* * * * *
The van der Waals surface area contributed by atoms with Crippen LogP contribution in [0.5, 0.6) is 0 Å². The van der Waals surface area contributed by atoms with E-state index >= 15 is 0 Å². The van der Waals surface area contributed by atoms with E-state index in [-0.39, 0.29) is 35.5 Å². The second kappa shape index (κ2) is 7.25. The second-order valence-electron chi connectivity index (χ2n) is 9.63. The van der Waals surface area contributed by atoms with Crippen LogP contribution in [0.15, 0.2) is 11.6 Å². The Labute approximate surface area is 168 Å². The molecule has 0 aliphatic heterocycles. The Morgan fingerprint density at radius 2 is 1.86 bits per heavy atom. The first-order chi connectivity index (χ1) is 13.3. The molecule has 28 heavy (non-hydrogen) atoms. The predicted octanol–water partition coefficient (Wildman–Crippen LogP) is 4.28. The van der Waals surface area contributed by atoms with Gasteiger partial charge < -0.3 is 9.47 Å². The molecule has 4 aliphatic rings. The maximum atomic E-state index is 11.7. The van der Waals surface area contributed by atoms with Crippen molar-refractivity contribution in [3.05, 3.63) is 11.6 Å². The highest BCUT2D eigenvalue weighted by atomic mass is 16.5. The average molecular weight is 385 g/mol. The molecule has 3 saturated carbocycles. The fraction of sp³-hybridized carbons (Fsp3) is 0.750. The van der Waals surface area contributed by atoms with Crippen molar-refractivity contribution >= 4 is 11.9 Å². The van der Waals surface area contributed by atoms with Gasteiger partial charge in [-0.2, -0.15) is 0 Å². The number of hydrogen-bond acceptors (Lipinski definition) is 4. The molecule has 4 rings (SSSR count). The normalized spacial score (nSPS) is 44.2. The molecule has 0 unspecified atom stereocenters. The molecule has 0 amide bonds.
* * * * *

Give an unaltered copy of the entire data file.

The van der Waals surface area contributed by atoms with Crippen LogP contribution in [0.5, 0.6) is 0 Å². The van der Waals surface area contributed by atoms with E-state index >= 15 is 0 Å². The van der Waals surface area contributed by atoms with E-state index in [-0.39, 0.29) is 35.5 Å². The second kappa shape index (κ2) is 7.25. The second-order valence-electron chi connectivity index (χ2n) is 9.63. The van der Waals surface area contributed by atoms with Crippen LogP contribution in [0.15, 0.2) is 11.6 Å². The Labute approximate surface area is 168 Å². The molecule has 0 aliphatic heterocycles. The Morgan fingerprint density at radius 2 is 1.86 bits per heavy atom. The first-order chi connectivity index (χ1) is 13.3. The molecule has 28 heavy (non-hydrogen) atoms. The predicted octanol–water partition coefficient (Wildman–Crippen LogP) is 4.28. The van der Waals surface area contributed by atoms with Gasteiger partial charge < -0.3 is 9.47 Å². The molecule has 4 aliphatic rings. The maximum atomic E-state index is 11.7. The van der Waals surface area contributed by atoms with Crippen molar-refractivity contribution in [3.05, 3.63) is 11.6 Å². The highest BCUT2D eigenvalue weighted by atomic mass is 16.5. The average molecular weight is 385 g/mol. The molecule has 3 saturated carbocycles. The fraction of sp³-hybridized carbons (Fsp3) is 0.750. The van der Waals surface area contributed by atoms with Crippen molar-refractivity contribution >= 4 is 11.9 Å². The van der Waals surface area contributed by atoms with Gasteiger partial charge in [-0.2, -0.15) is 0 Å². The number of hydrogen-bond acceptors (Lipinski definition) is 4. The molecule has 4 rings (SSSR count). The normalized spacial score (nSPS) is 44.2. The molecule has 0 unspecified atom stereocenters. The molecule has 0 amide bonds.